In the film version of the musical play (technically an operetta) 1776 (1972), the John Adams character (played by William Daniels on both stage and screen) opens the show by declaiming, "I have come to the conclusion that one useless man is called a disgrace, that two are called a law firm, and that three or more become a Congress." He then goes on to say,
"For ten years King George and his parliament have gulled, cullied, and diddled these colonies with their illegal taxes: Stamp Acts, Townsend Acts, Sugar Acts, Tea Acts . . . and when we have dared to stand up like men they have stopped our trade, seized our ships, blockaded our ports, burned our towns, and spilled our blood — and still this Congress refuses to grant any of my proposals on independence even so much as the courtesy of open debate! Good God, what in the hell are you waiting for?"
The Congress then launches into a musical debate on the merits or lack thereof of opening a window, with the increasingly loud argument between the "Too Hot" and "Too Many Flies" blocs punctuated with demands that John Adams sit down and shut up, e.g., "John, you're a bore, we've heard this before," and so on.
Pretty much the only difference between this semi-fictional account of Adams's plaint against the inaction of Congress and ours against today's prime movers and academics is that the debate between the "Too Hot Not to Open a Window" faction and the "There're Too Many Flies" bunch at least had some relevance and connection with reality. The "Austerity v. Stimulus" adherents of today, being stuck in the slavery of past savings that locks an economy into pendulum swings between capitalism and socialism until it finally settles into the Servile State, are not even that much in touch with the real world . . . and still this Congress refuses to grant our proposals on Capital Homesteading even so much as the courtesy of open debate! Instead, let's waste our time by using the coercive power of government to promote gay marriage, contraception, and so on. They claim to have heard the Just Third Way position before, but not one of them can state it with even marginal accuracy.
Well, if they won't do anything, the least we can do is remind them of it, and perhaps shame them into action with our efforts:
• Michael D. Greaney, CESJ's Director of Research, has been appointed the new "Coordinator" of the Irish Special Interest Group of American Mensa. "SIGs" are informal groups within Mensa that pursue areas of common interest since Mensa as a whole has no opinions and takes no stand on anything other than a general agreement that it's probably good to have a high IQ. Sometimes. The Irish SIG is the oldest such group in Mensa, having been formed in 1977/78.
• A series of four articles on the Just Third Way as a possible sound basis for reviving the global economy has been submitted to Inside the Vatican magazine.
• An article based on the recent "Keynesian Cargo Cult" series on this blog, "Keynesian Economics: Science or Religion? Keynesianism and Catholic Social Teaching," has been accepted by Social Justice Review. The article should appear in the next couple of months. Social Justice Review is the official journal of the Central Bureau of the Catholic Central Union of America in St. Louis, Missouri.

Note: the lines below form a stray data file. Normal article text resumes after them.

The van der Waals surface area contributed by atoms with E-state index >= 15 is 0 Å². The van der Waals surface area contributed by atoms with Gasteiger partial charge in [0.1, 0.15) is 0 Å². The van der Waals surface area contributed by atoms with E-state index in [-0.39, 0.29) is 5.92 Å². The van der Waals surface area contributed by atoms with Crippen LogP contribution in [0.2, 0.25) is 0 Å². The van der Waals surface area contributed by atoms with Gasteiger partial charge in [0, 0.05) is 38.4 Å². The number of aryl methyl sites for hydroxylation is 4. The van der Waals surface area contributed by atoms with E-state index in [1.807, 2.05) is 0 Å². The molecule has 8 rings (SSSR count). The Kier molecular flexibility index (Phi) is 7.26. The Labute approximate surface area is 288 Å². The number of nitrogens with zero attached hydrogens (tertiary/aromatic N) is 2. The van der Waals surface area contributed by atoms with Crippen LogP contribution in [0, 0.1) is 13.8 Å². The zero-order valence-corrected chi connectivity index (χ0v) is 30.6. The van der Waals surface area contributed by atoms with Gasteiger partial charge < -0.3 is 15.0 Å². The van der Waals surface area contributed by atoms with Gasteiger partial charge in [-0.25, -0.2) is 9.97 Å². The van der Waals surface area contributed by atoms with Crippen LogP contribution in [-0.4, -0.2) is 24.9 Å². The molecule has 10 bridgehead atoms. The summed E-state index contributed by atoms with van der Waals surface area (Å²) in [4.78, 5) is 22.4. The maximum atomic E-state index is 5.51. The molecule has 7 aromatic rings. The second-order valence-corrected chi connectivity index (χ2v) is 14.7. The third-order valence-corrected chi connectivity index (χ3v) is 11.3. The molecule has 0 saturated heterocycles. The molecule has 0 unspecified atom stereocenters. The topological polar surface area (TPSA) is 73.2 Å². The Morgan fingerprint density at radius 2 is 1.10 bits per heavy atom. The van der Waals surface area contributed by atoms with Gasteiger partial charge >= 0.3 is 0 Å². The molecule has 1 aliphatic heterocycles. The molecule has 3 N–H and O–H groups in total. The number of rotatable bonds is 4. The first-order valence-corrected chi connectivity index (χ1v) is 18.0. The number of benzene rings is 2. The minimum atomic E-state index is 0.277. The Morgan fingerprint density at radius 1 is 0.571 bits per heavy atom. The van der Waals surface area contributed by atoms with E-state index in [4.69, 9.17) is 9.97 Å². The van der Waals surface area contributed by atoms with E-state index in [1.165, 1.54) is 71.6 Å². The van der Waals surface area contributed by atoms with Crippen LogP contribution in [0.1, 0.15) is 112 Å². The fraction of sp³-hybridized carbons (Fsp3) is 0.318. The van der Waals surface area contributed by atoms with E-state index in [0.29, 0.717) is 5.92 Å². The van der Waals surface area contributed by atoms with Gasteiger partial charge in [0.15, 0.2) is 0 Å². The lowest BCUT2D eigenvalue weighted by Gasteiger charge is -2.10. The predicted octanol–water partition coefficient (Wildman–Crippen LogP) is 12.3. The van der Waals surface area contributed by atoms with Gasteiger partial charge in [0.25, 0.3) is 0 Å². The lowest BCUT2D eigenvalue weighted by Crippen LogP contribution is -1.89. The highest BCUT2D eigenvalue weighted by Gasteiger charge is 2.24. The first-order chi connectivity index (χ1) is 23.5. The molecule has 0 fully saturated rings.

• In the press of business following a series of events (the CESJ annual celebration, the Rally at the Federal Reserve, the ESOP Association Conference, and other things), the CESJ executive committee meeting this past week was confined purely to routine business matters. The executive committee will be reevaluating its time commitments and procedures to increase more effective participation without increasing the use of scarce resources devoted to such matters.
• Reverend Virgil Wood, an associate of Martin Luther King, Jr., has undertaken an effort to organize interfaith support for the Just Third Way at the highest levels. He helped initiate contact with a key individual in the United States Conference of Catholic Bishops. Follow-up will to continue to get the most out of this project.
• As of this morning, we have had visitors from 55 different countries and 53 states and provinces in the United States and Canada to this blog over the past two months. Most visitors are from the United States, Canada, the UK, India, and Australia. People in Mexico, the Philippines, Egypt, France, and the United States spent the most average time on the blog. The most popular postings this past week were "Thomas Hobbes on Private Property," "Aristotle on Private Property," News from the Network from April 20, 2012, "The Global Debt Crisis I: What is the Problem?" and "The Crimes of Mitt Romney."
Those are the happenings for this week, at least that we know about. If you have an accomplishment that you think should be listed, send us a note about it at mgreaney [at] cesj [dot] org, and we'll see that it gets into the next "issue." If you have a short (250-400 word) comment on a specific posting, please enter your comments in the blog — do not send them to us to post for you. All comments are moderated anyway, so we'll see it before it goes up.